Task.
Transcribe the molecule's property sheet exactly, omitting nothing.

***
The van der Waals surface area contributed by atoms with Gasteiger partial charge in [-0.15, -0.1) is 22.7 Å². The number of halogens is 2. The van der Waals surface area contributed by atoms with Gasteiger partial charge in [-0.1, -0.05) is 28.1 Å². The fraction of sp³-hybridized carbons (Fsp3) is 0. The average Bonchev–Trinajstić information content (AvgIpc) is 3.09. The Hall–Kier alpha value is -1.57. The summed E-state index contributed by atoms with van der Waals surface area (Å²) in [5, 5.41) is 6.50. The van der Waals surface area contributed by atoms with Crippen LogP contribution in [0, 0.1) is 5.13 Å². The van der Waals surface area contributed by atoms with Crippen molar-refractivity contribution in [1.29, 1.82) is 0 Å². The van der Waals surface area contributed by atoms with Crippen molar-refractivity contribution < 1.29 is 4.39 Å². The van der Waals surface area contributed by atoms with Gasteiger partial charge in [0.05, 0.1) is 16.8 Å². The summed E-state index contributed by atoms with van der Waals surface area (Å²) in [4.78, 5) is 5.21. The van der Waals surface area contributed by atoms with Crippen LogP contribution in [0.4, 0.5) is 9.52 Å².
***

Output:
The van der Waals surface area contributed by atoms with Gasteiger partial charge in [-0.15, -0.1) is 22.7 Å². The number of halogens is 2. The van der Waals surface area contributed by atoms with Gasteiger partial charge in [-0.1, -0.05) is 28.1 Å². The fraction of sp³-hybridized carbons (Fsp3) is 0. The average Bonchev–Trinajstić information content (AvgIpc) is 3.09. The Hall–Kier alpha value is -1.57. The summed E-state index contributed by atoms with van der Waals surface area (Å²) in [5, 5.41) is 6.50. The van der Waals surface area contributed by atoms with Crippen LogP contribution in [0, 0.1) is 5.13 Å². The van der Waals surface area contributed by atoms with Crippen molar-refractivity contribution in [1.29, 1.82) is 0 Å². The van der Waals surface area contributed by atoms with Crippen molar-refractivity contribution < 1.29 is 4.39 Å². The van der Waals surface area contributed by atoms with Gasteiger partial charge in [0.05, 0.1) is 16.8 Å². The summed E-state index contributed by atoms with van der Waals surface area (Å²) in [4.78, 5) is 5.21. The van der Waals surface area contributed by atoms with Crippen LogP contribution in [0.4, 0.5) is 9.52 Å².